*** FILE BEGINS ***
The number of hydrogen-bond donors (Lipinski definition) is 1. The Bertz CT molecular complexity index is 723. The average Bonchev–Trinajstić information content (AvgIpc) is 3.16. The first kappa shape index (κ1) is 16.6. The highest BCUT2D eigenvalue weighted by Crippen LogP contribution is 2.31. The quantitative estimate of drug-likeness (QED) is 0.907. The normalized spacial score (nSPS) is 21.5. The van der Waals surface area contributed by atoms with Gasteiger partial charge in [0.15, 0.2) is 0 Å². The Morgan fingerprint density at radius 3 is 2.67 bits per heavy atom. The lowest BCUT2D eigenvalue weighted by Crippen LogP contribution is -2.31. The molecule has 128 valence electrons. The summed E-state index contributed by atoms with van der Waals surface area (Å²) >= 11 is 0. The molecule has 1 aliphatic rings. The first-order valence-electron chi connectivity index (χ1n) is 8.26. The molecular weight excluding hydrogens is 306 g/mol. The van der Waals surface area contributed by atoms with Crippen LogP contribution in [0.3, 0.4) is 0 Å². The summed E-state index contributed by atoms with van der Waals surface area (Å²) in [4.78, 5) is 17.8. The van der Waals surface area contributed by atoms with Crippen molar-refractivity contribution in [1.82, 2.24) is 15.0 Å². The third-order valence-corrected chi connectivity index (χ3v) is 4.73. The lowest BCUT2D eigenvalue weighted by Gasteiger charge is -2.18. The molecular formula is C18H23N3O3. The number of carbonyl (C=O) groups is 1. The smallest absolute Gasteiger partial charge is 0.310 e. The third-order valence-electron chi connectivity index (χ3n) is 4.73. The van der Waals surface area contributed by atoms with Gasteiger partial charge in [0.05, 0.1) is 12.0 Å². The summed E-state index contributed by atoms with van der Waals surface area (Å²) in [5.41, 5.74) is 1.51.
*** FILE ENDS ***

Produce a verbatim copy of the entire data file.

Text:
The number of hydrogen-bond donors (Lipinski definition) is 1. The Bertz CT molecular complexity index is 723. The average Bonchev–Trinajstić information content (AvgIpc) is 3.16. The first kappa shape index (κ1) is 16.6. The highest BCUT2D eigenvalue weighted by Crippen LogP contribution is 2.31. The quantitative estimate of drug-likeness (QED) is 0.907. The normalized spacial score (nSPS) is 21.5. The van der Waals surface area contributed by atoms with Gasteiger partial charge in [0.15, 0.2) is 0 Å². The Morgan fingerprint density at radius 3 is 2.67 bits per heavy atom. The lowest BCUT2D eigenvalue weighted by Crippen LogP contribution is -2.31. The molecule has 128 valence electrons. The summed E-state index contributed by atoms with van der Waals surface area (Å²) >= 11 is 0. The molecule has 1 aliphatic rings. The first-order valence-electron chi connectivity index (χ1n) is 8.26. The molecular weight excluding hydrogens is 306 g/mol. The van der Waals surface area contributed by atoms with Crippen LogP contribution in [0.3, 0.4) is 0 Å². The summed E-state index contributed by atoms with van der Waals surface area (Å²) in [4.78, 5) is 17.8. The van der Waals surface area contributed by atoms with Crippen molar-refractivity contribution in [1.82, 2.24) is 15.0 Å². The third-order valence-corrected chi connectivity index (χ3v) is 4.73. The lowest BCUT2D eigenvalue weighted by Gasteiger charge is -2.18. The molecular formula is C18H23N3O3. The number of carbonyl (C=O) groups is 1. The smallest absolute Gasteiger partial charge is 0.310 e. The third-order valence-electron chi connectivity index (χ3n) is 4.73. The van der Waals surface area contributed by atoms with Gasteiger partial charge in [0.05, 0.1) is 12.0 Å². The summed E-state index contributed by atoms with van der Waals surface area (Å²) in [5.41, 5.74) is 1.51.